From Monday 5th September, Chiltern Trains introduces the next stage in its upgrade of the line between London Marylebone and Birmingham. The "Mainline" timetable provides two trains an hour with the fastest of the day taking just 90 minutes. Former "Wrexham and Shropshire" vehicles are being refurbished and rebranded.
A "business class" is offered on selected trains (for a supplement) but Chiltern are quick to stress that this is NOT first class, as "all travel by Chiltern is first class". Hmmm?

So fbb, interpidly looking lovingly at his laptop, seeks to do a "Contrast and Compare".
Virgin Trains run every 20 minutes from Birmingham to London Euston, with a typical off-peak journey time of 84 minutes, whereas Chiltern schedules 97 minutes. Virgin deposits you at Euston with onward access to Northern, Victoria and Circle & Metropolitan line underground (the latter at Euston Square station).

Chiltern serves Marylebone Station, the one-time pride and joy of the Great Central Railway.
Marylebone itself offers only the Bakerloo underground line, but with Metropolitan and Circle lines a short walk away at Baker Street or Edgware Road.

At the Birmingham end, passengers with Virgin can enjoy the subterranean gloom of New Street ...
... and the delights of an ongoing major rebuild, whereas Chiltern trains start from Moor Street, now delightfully restored to its former Great Western Railway glory.
But when it comes to value for money ... HELP!

According to the various websites, the cheapest single fares available are £5 on Chiltern and £7 on Virgin, but finding these is a bit like the despairing search for the Holy Grail. So, after a frustrating battle with over complex technology and incomprehensible fares and conditions, fbb has come to the following conclusions.

Off-peak day return Moor Street to Marylebone by Chiltern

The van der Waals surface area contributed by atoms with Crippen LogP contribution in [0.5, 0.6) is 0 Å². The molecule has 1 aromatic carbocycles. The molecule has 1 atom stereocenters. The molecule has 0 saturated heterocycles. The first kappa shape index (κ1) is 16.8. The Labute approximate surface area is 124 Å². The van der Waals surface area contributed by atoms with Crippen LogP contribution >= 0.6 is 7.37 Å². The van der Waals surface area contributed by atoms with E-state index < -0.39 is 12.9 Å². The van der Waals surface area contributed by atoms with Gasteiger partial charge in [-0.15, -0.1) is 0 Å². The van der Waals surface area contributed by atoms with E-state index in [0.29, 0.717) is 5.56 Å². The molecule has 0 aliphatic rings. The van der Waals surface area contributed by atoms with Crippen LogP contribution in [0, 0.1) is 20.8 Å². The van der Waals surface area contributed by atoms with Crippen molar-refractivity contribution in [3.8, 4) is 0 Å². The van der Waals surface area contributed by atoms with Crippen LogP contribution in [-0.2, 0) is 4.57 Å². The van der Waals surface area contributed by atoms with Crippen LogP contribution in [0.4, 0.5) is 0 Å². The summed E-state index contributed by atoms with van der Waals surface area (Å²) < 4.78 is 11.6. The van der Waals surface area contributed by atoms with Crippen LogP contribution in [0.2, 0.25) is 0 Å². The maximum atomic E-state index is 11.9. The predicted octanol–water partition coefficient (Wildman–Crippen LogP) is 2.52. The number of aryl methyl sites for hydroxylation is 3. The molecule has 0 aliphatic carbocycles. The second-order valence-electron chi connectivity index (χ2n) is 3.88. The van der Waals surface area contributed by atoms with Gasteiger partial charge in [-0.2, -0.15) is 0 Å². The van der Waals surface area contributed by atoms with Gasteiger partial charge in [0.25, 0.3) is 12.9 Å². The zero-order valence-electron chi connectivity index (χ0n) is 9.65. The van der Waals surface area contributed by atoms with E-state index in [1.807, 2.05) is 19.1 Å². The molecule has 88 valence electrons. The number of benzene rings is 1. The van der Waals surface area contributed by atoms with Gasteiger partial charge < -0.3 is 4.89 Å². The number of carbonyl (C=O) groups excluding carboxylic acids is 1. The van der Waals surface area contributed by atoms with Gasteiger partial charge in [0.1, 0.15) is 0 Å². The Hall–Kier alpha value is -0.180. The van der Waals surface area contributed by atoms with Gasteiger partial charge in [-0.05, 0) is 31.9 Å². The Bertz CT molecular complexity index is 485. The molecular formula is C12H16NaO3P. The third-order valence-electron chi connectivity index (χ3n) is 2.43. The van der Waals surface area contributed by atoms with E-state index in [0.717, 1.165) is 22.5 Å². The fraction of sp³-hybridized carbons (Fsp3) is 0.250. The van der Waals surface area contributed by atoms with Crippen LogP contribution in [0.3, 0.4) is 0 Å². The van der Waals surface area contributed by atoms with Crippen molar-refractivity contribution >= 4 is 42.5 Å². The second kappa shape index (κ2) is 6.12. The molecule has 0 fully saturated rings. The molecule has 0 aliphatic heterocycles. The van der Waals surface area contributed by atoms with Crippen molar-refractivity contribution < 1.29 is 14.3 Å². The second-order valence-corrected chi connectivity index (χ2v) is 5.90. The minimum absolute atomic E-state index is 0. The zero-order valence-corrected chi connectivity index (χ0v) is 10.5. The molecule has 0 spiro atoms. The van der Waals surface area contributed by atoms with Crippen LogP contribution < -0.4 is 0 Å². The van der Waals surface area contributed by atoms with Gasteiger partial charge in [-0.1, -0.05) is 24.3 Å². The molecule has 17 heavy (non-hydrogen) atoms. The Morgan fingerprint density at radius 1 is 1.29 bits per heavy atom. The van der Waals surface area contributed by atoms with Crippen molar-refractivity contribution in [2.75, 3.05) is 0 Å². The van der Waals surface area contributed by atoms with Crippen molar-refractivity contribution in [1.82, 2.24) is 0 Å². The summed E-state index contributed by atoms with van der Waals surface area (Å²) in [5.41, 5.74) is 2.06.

Off Peak day return New Street to Euston by Virgin

Is the time saving (by Virgin) worth an extra twenty quid? That question becomes more significant when you consider travel at peak times.

Peak "anytime" return Moor Street to Marylebone by Chiltern

Peak "anytime" return New Street to Euston by Virgin

Ouch! And ouch again! Moreover, if you are privileged or rich enough to travel First Class (Business Class on Chiltern), the difference is even more marked.
1st Peak "anytime" return Moor Street to Marylebone by Chiltern

1st Peak "anytime" return New Street to Euston by Virgin
In the interests of journalistic independence, fbb must point out that for your £240 you do get "free" food, even if you don't want it. Mind you, the breakfast menu looks scrummy ...
... but you can't get even a tiny reduction on the fare if you take your own sarnies. Also to be noted, is that Virgin do have some discounted first class offers for specific trains.

Birmingham to London  is one of the few routes where there is meaningful competition. So fbb ends with a very difficult question.

IF you had a choice (and most folk do have a choice) and IF you knew all about fares and times (a barely possible task, these days), which route would you choose?

Is the Pope a Catholic? 

P.S. London Midland also run between Birmingham New Street and London Euston. They also have some cheap fares but the journey time is significantly longer.

Next blog : due Wednesday August 31st  

Monday, 29 August 2011

Euston, We Have a Problem [2]

It's a wind up!
The Curse of the Cambridge Busway!
"Transit" magazine lauds the busway in the current edition.
The pages are enhanced visually by "big type" headlines.
This is the helpful offer to accompany the busway story:-
Whoops! Somebody forgot something.
 Back to the Euston wind up ...

The first railway to reach the Metropolis was the London and Birmingham Railway.  It opened its terminus, ...
... later called Euston, on 20th July 1837. There were two explanations of the solution to the problem of the "Bank", a relatively steep rise from the terminus to Camden. Either the hill was too steep for the low powered locomotives of the day OR locos were banned by the lordly landowners near the station. Neither explanation really fits words written in 1839:-